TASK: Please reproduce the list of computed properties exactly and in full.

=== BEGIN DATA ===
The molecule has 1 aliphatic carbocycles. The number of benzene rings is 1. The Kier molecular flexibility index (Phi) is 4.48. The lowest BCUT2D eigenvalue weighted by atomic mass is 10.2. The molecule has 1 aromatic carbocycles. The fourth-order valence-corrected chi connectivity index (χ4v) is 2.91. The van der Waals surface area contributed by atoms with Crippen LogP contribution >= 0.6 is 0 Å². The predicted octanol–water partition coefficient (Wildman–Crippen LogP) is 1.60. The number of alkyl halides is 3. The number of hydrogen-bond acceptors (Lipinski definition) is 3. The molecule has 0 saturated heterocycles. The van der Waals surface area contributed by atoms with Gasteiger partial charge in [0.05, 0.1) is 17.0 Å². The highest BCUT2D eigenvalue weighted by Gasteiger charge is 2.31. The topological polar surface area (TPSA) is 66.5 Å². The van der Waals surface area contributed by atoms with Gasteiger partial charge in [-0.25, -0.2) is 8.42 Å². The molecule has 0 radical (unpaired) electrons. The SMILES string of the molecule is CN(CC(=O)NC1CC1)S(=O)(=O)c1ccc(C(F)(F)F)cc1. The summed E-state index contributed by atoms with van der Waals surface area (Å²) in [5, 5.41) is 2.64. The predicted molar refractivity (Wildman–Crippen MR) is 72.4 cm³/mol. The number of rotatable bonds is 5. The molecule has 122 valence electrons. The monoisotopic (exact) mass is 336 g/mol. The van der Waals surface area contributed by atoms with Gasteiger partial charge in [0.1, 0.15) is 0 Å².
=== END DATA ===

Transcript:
The molecule has 1 aliphatic carbocycles. The number of benzene rings is 1. The Kier molecular flexibility index (Phi) is 4.48. The lowest BCUT2D eigenvalue weighted by atomic mass is 10.2. The molecule has 1 aromatic carbocycles. The fourth-order valence-corrected chi connectivity index (χ4v) is 2.91. The van der Waals surface area contributed by atoms with Crippen LogP contribution >= 0.6 is 0 Å². The predicted octanol–water partition coefficient (Wildman–Crippen LogP) is 1.60. The number of alkyl halides is 3. The number of hydrogen-bond acceptors (Lipinski definition) is 3. The molecule has 0 saturated heterocycles. The van der Waals surface area contributed by atoms with Gasteiger partial charge in [0.05, 0.1) is 17.0 Å². The highest BCUT2D eigenvalue weighted by Gasteiger charge is 2.31. The topological polar surface area (TPSA) is 66.5 Å². The van der Waals surface area contributed by atoms with Gasteiger partial charge in [-0.25, -0.2) is 8.42 Å². The molecule has 0 radical (unpaired) electrons. The SMILES string of the molecule is CN(CC(=O)NC1CC1)S(=O)(=O)c1ccc(C(F)(F)F)cc1. The summed E-state index contributed by atoms with van der Waals surface area (Å²) in [5, 5.41) is 2.64. The predicted molar refractivity (Wildman–Crippen MR) is 72.4 cm³/mol. The number of rotatable bonds is 5. The molecule has 122 valence electrons. The monoisotopic (exact) mass is 336 g/mol. The van der Waals surface area contributed by atoms with Gasteiger partial charge in [0.1, 0.15) is 0 Å².